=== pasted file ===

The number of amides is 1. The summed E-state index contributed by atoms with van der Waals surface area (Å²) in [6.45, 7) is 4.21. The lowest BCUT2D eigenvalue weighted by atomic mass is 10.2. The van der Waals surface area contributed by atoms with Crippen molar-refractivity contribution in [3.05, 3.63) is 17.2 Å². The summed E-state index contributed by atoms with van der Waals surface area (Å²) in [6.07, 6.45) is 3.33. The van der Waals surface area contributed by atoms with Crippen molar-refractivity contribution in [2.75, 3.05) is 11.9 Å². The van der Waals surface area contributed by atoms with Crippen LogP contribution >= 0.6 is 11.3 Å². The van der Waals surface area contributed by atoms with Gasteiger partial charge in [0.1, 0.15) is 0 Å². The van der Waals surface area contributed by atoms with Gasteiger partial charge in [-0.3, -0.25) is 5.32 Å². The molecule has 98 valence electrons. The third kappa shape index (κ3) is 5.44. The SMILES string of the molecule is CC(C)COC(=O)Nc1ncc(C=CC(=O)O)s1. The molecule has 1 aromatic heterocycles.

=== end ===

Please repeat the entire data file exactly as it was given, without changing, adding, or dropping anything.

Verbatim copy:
The number of amides is 1. The summed E-state index contributed by atoms with van der Waals surface area (Å²) in [6.45, 7) is 4.21. The lowest BCUT2D eigenvalue weighted by atomic mass is 10.2. The van der Waals surface area contributed by atoms with Crippen molar-refractivity contribution in [3.05, 3.63) is 17.2 Å². The summed E-state index contributed by atoms with van der Waals surface area (Å²) in [6.07, 6.45) is 3.33. The van der Waals surface area contributed by atoms with Crippen molar-refractivity contribution in [2.75, 3.05) is 11.9 Å². The van der Waals surface area contributed by atoms with Crippen LogP contribution >= 0.6 is 11.3 Å². The van der Waals surface area contributed by atoms with Gasteiger partial charge in [0.1, 0.15) is 0 Å². The van der Waals surface area contributed by atoms with Gasteiger partial charge in [-0.3, -0.25) is 5.32 Å². The molecule has 98 valence electrons. The third kappa shape index (κ3) is 5.44. The SMILES string of the molecule is CC(C)COC(=O)Nc1ncc(C=CC(=O)O)s1. The molecule has 1 aromatic heterocycles.